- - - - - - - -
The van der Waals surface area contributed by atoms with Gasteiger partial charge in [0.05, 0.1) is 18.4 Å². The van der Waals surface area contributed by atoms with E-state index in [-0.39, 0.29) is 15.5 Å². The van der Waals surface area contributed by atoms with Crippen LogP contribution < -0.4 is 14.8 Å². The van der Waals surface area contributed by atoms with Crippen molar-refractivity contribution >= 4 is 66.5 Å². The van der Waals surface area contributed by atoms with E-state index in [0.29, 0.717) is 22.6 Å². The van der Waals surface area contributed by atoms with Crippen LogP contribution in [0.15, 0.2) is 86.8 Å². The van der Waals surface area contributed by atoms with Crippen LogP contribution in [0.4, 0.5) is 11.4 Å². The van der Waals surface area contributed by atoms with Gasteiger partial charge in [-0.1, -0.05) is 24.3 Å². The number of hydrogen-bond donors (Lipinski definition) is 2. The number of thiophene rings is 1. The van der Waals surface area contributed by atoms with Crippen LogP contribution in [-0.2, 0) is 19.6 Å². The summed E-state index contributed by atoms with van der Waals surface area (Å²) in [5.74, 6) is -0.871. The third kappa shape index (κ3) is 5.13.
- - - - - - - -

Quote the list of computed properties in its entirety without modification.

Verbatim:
The van der Waals surface area contributed by atoms with Gasteiger partial charge in [0.05, 0.1) is 18.4 Å². The van der Waals surface area contributed by atoms with E-state index in [-0.39, 0.29) is 15.5 Å². The van der Waals surface area contributed by atoms with Crippen LogP contribution < -0.4 is 14.8 Å². The van der Waals surface area contributed by atoms with Crippen molar-refractivity contribution >= 4 is 66.5 Å². The van der Waals surface area contributed by atoms with E-state index in [0.29, 0.717) is 22.6 Å². The van der Waals surface area contributed by atoms with Crippen LogP contribution in [0.15, 0.2) is 86.8 Å². The van der Waals surface area contributed by atoms with Crippen LogP contribution in [0.4, 0.5) is 11.4 Å². The van der Waals surface area contributed by atoms with Gasteiger partial charge in [-0.1, -0.05) is 24.3 Å². The number of hydrogen-bond donors (Lipinski definition) is 2. The number of thiophene rings is 1. The van der Waals surface area contributed by atoms with Crippen LogP contribution in [-0.2, 0) is 19.6 Å². The summed E-state index contributed by atoms with van der Waals surface area (Å²) in [5.74, 6) is -0.871. The third kappa shape index (κ3) is 5.13.